The original The War of the Worlds, the 1953 movie based on the classic novel by British science fiction writer H.G. Wells, is now on Netflix, meaning that it’s a good time for you to fire up the streaming service (or request the DVD if you still like these things the old-fashioned way) and give it a spin. That’s not a suggestion; that’s an order. The War of the Worlds is worth your attention in these days of short memories because it is a) one of the finest science fiction films of its time, b) still a gripping and exciting experience with 60-year-old special effects that hold up pretty well and c) it’s perhaps the crowning achievement of filmmaker/producer George Pal.
Pal took a lot of liberties with Wells’ book, including changing the time and place from late 19th century London to contemporary (for the movie) California, but the basic idea — a global invasion of the Earth by alien attackers from Mars looking to colonize their thriving neighbor — remained intact and was given the kind of large-scale, spectacular treatment that wasn’t really reserved for sci-fi pictures at the time. While not faithful to Wells’ novel in many details, the film (which starred Gene Barry and Ann Robinson) was certainly true in spirit, capturing the terror of seeing human civilization laid to waste and the sense of powerlessness in the face of an enemy so technologically advanced that it seemed invincible.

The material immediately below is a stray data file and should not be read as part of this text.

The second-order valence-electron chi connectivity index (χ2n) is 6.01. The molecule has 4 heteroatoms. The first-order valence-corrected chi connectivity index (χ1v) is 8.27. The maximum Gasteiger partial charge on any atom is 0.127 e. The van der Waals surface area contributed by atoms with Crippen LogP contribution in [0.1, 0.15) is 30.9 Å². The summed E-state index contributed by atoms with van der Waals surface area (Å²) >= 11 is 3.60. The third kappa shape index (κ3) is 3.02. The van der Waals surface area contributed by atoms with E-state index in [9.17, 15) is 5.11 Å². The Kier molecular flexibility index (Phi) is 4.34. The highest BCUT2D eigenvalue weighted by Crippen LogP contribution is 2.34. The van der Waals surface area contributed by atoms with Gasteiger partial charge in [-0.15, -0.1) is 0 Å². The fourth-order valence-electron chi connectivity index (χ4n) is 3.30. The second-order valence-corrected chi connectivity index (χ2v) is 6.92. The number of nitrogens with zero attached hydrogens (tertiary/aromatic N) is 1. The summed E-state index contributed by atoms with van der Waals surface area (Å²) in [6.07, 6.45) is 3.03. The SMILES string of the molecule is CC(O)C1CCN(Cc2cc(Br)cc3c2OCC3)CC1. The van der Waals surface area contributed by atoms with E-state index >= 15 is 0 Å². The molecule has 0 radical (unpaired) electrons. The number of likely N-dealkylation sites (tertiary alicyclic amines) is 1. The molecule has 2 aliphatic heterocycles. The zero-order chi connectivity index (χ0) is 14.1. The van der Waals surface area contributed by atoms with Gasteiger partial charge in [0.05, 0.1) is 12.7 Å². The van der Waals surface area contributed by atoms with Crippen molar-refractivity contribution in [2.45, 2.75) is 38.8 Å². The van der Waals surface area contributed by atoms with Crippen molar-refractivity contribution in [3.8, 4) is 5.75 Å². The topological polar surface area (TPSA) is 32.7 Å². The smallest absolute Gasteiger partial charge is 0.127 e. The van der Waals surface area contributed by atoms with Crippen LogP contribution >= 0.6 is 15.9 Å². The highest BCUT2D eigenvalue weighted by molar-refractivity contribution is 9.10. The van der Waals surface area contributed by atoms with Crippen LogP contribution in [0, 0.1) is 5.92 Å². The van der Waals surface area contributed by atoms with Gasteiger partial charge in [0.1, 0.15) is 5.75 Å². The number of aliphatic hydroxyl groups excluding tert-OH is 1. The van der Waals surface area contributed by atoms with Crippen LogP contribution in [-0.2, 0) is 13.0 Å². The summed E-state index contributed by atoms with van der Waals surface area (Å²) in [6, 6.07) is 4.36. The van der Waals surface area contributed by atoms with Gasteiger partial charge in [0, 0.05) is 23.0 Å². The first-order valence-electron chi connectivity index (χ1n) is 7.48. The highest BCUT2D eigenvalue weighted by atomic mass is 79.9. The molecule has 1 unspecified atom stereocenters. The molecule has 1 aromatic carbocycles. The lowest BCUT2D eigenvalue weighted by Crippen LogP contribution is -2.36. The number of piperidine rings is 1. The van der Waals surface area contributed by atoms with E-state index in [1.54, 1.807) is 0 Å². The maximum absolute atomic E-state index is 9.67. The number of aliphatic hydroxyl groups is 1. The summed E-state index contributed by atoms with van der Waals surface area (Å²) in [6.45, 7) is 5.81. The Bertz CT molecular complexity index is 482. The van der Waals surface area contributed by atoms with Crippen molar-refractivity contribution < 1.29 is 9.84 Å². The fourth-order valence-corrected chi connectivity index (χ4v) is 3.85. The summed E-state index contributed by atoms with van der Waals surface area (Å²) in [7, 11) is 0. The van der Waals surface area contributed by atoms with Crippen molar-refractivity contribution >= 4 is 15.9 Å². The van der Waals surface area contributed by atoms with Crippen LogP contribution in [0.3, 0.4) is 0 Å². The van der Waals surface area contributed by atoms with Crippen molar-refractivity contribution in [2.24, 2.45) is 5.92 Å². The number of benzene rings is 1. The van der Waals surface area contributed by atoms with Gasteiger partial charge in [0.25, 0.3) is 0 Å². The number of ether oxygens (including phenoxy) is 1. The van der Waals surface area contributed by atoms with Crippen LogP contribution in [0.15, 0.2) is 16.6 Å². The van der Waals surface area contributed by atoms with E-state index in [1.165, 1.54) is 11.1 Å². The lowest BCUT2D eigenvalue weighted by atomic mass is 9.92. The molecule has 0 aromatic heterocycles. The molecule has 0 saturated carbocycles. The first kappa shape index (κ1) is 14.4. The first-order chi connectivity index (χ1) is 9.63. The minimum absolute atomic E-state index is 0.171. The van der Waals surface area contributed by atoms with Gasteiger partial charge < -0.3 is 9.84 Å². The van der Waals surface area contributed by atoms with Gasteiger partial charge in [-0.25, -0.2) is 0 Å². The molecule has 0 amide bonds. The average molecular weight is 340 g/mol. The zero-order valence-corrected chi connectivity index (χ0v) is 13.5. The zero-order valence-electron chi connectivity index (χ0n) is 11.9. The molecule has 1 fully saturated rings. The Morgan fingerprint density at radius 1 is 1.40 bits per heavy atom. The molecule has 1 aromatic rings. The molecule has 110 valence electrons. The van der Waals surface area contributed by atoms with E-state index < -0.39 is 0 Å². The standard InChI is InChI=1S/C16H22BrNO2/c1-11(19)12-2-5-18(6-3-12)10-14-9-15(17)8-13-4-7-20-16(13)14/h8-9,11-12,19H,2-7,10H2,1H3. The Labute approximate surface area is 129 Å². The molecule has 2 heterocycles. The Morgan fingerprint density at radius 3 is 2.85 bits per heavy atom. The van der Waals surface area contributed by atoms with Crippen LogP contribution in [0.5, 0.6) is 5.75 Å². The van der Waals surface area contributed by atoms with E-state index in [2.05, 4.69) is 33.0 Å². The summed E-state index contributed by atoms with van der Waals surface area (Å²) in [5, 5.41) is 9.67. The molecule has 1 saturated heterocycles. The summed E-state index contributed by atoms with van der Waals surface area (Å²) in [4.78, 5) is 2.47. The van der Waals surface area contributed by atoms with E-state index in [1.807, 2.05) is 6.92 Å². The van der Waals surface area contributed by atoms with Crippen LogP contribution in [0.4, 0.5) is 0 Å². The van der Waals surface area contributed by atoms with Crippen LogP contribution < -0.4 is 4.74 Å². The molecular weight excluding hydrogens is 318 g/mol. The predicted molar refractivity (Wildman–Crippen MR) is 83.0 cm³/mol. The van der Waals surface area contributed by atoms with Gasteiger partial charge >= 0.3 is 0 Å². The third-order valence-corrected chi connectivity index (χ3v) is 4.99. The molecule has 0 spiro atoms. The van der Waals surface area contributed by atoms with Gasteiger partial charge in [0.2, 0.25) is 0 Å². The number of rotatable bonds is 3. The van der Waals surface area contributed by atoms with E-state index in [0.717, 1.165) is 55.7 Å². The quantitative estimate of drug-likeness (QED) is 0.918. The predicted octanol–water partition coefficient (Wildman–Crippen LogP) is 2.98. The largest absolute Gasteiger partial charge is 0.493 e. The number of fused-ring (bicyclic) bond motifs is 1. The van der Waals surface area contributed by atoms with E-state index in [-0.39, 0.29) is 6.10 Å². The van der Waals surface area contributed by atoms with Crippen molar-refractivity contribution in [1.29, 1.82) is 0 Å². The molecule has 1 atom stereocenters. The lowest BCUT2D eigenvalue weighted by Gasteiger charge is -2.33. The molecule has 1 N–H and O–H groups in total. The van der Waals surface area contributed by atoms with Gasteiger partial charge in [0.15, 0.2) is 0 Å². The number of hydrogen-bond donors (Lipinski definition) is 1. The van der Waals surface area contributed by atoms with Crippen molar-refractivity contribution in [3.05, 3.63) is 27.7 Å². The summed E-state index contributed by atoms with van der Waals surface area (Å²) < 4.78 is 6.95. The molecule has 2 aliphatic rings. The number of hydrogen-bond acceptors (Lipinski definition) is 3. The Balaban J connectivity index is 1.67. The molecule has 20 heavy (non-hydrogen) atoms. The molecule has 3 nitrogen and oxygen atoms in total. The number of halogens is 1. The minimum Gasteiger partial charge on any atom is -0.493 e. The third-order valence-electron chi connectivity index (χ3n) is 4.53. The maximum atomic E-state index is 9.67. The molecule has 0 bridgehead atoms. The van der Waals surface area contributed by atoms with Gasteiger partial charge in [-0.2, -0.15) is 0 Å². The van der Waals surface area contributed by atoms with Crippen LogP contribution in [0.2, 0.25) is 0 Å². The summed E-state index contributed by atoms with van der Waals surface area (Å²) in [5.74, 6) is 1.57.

The War of the Worlds was in the vanguard of a new age of sci-fi cinema that brought intelligence, wonder and much deeper themes to the genre than it had previously featured. Films like The Day the Earth Stood Still (1951), The Thing from Another World (1951), It Came from Outer Space (1953), The Magnetic Monster (1953), Gojira/Godzilla (1954), The Quatermass Xperiment (1955), Invasion of the Body Snatchers (1956) and Forbidden Planet (1956) stretched sci-fi on film past its space opera beginnings, just as the literature had transcended its pulp roots a few years earlier. The War of the Worlds was right in the thick of that, and so was George Pal.